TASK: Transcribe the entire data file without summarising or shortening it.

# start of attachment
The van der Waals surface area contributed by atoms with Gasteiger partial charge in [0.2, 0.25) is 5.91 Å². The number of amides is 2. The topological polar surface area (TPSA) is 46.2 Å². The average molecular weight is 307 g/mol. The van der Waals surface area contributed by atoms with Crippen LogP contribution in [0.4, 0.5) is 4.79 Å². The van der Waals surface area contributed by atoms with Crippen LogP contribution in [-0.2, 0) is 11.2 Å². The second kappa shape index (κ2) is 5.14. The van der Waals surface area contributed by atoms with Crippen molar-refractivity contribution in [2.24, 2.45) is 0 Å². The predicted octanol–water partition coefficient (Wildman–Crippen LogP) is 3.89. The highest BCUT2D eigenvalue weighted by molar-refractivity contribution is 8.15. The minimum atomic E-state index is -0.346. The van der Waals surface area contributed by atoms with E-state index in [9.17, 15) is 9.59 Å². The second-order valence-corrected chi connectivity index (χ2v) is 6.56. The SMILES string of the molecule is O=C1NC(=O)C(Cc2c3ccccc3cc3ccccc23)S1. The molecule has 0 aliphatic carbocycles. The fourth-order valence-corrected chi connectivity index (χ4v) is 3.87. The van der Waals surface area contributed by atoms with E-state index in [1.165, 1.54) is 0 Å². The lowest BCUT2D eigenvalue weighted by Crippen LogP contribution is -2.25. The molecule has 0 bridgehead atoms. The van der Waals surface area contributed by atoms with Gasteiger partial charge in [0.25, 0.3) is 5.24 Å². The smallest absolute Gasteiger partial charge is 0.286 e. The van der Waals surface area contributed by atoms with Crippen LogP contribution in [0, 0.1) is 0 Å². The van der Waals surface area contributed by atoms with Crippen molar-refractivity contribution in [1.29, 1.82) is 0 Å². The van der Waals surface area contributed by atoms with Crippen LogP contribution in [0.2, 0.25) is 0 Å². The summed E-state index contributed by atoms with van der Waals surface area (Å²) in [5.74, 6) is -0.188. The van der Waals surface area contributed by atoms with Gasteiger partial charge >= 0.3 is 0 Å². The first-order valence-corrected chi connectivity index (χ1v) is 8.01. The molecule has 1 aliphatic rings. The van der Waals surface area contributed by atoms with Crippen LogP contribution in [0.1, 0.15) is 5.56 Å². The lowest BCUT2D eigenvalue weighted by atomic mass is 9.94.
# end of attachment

The van der Waals surface area contributed by atoms with Gasteiger partial charge in [0.2, 0.25) is 5.91 Å². The number of amides is 2. The topological polar surface area (TPSA) is 46.2 Å². The average molecular weight is 307 g/mol. The van der Waals surface area contributed by atoms with Crippen LogP contribution in [0.4, 0.5) is 4.79 Å². The van der Waals surface area contributed by atoms with Crippen LogP contribution in [-0.2, 0) is 11.2 Å². The second kappa shape index (κ2) is 5.14. The van der Waals surface area contributed by atoms with Crippen molar-refractivity contribution in [2.24, 2.45) is 0 Å². The predicted octanol–water partition coefficient (Wildman–Crippen LogP) is 3.89. The highest BCUT2D eigenvalue weighted by molar-refractivity contribution is 8.15. The minimum atomic E-state index is -0.346. The van der Waals surface area contributed by atoms with E-state index in [9.17, 15) is 9.59 Å². The second-order valence-corrected chi connectivity index (χ2v) is 6.56. The SMILES string of the molecule is O=C1NC(=O)C(Cc2c3ccccc3cc3ccccc23)S1. The molecule has 0 aliphatic carbocycles. The fourth-order valence-corrected chi connectivity index (χ4v) is 3.87. The van der Waals surface area contributed by atoms with E-state index in [1.165, 1.54) is 0 Å². The lowest BCUT2D eigenvalue weighted by Crippen LogP contribution is -2.25. The molecule has 0 bridgehead atoms. The van der Waals surface area contributed by atoms with Gasteiger partial charge in [0.25, 0.3) is 5.24 Å². The smallest absolute Gasteiger partial charge is 0.286 e. The van der Waals surface area contributed by atoms with Crippen LogP contribution in [0, 0.1) is 0 Å². The van der Waals surface area contributed by atoms with Crippen molar-refractivity contribution in [1.29, 1.82) is 0 Å². The van der Waals surface area contributed by atoms with Crippen LogP contribution in [0.2, 0.25) is 0 Å². The summed E-state index contributed by atoms with van der Waals surface area (Å²) in [5.74, 6) is -0.188. The van der Waals surface area contributed by atoms with Gasteiger partial charge >= 0.3 is 0 Å². The first-order valence-corrected chi connectivity index (χ1v) is 8.01. The molecule has 1 aliphatic rings. The van der Waals surface area contributed by atoms with Crippen LogP contribution in [0.1, 0.15) is 5.56 Å². The lowest BCUT2D eigenvalue weighted by atomic mass is 9.94.